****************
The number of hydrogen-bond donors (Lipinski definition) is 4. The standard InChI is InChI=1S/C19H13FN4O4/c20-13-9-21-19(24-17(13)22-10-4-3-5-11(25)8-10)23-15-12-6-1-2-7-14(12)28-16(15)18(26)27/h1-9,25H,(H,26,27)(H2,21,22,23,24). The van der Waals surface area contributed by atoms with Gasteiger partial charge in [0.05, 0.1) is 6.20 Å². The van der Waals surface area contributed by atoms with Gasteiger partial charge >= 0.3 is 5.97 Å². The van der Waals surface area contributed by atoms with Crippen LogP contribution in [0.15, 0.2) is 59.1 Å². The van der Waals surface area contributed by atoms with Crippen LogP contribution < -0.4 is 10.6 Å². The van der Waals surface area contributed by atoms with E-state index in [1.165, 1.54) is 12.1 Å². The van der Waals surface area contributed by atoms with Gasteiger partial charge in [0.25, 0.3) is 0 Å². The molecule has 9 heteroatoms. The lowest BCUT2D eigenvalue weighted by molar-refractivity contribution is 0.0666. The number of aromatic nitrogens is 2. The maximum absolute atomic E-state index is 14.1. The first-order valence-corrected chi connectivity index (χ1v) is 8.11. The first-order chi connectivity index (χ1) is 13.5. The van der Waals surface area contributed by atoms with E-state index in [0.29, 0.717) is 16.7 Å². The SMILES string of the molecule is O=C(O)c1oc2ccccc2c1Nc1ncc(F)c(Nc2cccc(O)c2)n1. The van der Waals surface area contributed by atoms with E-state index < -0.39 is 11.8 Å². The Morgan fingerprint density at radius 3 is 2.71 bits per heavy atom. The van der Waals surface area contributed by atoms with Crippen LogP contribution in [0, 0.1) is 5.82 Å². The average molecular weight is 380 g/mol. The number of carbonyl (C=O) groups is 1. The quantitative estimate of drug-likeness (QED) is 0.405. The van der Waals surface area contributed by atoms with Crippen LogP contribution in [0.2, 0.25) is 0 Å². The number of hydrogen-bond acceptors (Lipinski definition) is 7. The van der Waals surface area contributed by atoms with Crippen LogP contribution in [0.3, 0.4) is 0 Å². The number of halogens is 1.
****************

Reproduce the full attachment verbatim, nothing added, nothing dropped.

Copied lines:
The number of hydrogen-bond donors (Lipinski definition) is 4. The standard InChI is InChI=1S/C19H13FN4O4/c20-13-9-21-19(24-17(13)22-10-4-3-5-11(25)8-10)23-15-12-6-1-2-7-14(12)28-16(15)18(26)27/h1-9,25H,(H,26,27)(H2,21,22,23,24). The van der Waals surface area contributed by atoms with Gasteiger partial charge in [0.05, 0.1) is 6.20 Å². The van der Waals surface area contributed by atoms with Gasteiger partial charge >= 0.3 is 5.97 Å². The van der Waals surface area contributed by atoms with Crippen LogP contribution in [0.15, 0.2) is 59.1 Å². The van der Waals surface area contributed by atoms with Crippen LogP contribution < -0.4 is 10.6 Å². The van der Waals surface area contributed by atoms with E-state index in [1.165, 1.54) is 12.1 Å². The van der Waals surface area contributed by atoms with Gasteiger partial charge in [0.25, 0.3) is 0 Å². The molecule has 9 heteroatoms. The lowest BCUT2D eigenvalue weighted by molar-refractivity contribution is 0.0666. The number of aromatic nitrogens is 2. The maximum absolute atomic E-state index is 14.1. The first-order valence-corrected chi connectivity index (χ1v) is 8.11. The first-order chi connectivity index (χ1) is 13.5. The van der Waals surface area contributed by atoms with E-state index in [0.29, 0.717) is 16.7 Å². The SMILES string of the molecule is O=C(O)c1oc2ccccc2c1Nc1ncc(F)c(Nc2cccc(O)c2)n1. The van der Waals surface area contributed by atoms with E-state index < -0.39 is 11.8 Å². The Morgan fingerprint density at radius 3 is 2.71 bits per heavy atom. The van der Waals surface area contributed by atoms with Crippen LogP contribution in [0, 0.1) is 5.82 Å². The average molecular weight is 380 g/mol. The number of carbonyl (C=O) groups is 1. The quantitative estimate of drug-likeness (QED) is 0.405. The van der Waals surface area contributed by atoms with Crippen LogP contribution in [0.2, 0.25) is 0 Å². The number of hydrogen-bond acceptors (Lipinski definition) is 7. The van der Waals surface area contributed by atoms with Crippen LogP contribution in [0.3, 0.4) is 0 Å². The number of halogens is 1.